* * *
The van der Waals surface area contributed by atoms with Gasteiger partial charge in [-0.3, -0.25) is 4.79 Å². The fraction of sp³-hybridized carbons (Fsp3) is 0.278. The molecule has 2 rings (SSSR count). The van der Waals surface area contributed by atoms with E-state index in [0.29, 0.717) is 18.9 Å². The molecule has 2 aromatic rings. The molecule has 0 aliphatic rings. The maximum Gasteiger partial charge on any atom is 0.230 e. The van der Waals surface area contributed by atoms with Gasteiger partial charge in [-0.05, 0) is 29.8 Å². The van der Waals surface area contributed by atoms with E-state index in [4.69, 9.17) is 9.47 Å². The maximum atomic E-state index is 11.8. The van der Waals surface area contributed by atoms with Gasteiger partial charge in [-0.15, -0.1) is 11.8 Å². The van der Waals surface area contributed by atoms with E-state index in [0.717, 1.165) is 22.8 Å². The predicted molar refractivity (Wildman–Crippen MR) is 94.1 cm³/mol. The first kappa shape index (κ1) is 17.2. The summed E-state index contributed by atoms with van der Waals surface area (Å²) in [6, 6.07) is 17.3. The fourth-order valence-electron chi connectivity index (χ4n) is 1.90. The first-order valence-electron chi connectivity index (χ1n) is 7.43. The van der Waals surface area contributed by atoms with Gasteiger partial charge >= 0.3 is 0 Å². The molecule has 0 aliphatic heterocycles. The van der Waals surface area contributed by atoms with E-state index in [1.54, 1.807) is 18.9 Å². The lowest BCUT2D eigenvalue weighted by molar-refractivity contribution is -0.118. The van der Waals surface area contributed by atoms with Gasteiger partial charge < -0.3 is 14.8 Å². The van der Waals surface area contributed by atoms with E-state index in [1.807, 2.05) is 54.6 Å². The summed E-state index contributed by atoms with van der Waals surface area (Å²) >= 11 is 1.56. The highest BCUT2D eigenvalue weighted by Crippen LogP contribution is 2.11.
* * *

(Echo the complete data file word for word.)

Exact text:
The van der Waals surface area contributed by atoms with Gasteiger partial charge in [-0.3, -0.25) is 4.79 Å². The fraction of sp³-hybridized carbons (Fsp3) is 0.278. The molecule has 2 rings (SSSR count). The van der Waals surface area contributed by atoms with E-state index in [0.29, 0.717) is 18.9 Å². The molecule has 2 aromatic rings. The molecule has 0 aliphatic rings. The maximum Gasteiger partial charge on any atom is 0.230 e. The van der Waals surface area contributed by atoms with Gasteiger partial charge in [-0.05, 0) is 29.8 Å². The van der Waals surface area contributed by atoms with E-state index in [4.69, 9.17) is 9.47 Å². The maximum atomic E-state index is 11.8. The van der Waals surface area contributed by atoms with Gasteiger partial charge in [-0.15, -0.1) is 11.8 Å². The van der Waals surface area contributed by atoms with E-state index in [0.717, 1.165) is 22.8 Å². The predicted molar refractivity (Wildman–Crippen MR) is 94.1 cm³/mol. The first kappa shape index (κ1) is 17.2. The summed E-state index contributed by atoms with van der Waals surface area (Å²) in [6, 6.07) is 17.3. The fourth-order valence-electron chi connectivity index (χ4n) is 1.90. The first-order valence-electron chi connectivity index (χ1n) is 7.43. The van der Waals surface area contributed by atoms with Gasteiger partial charge >= 0.3 is 0 Å². The molecule has 0 aliphatic heterocycles. The van der Waals surface area contributed by atoms with E-state index in [1.54, 1.807) is 18.9 Å². The lowest BCUT2D eigenvalue weighted by molar-refractivity contribution is -0.118. The van der Waals surface area contributed by atoms with Gasteiger partial charge < -0.3 is 14.8 Å². The van der Waals surface area contributed by atoms with E-state index in [1.807, 2.05) is 54.6 Å². The summed E-state index contributed by atoms with van der Waals surface area (Å²) >= 11 is 1.56. The highest BCUT2D eigenvalue weighted by Crippen LogP contribution is 2.11.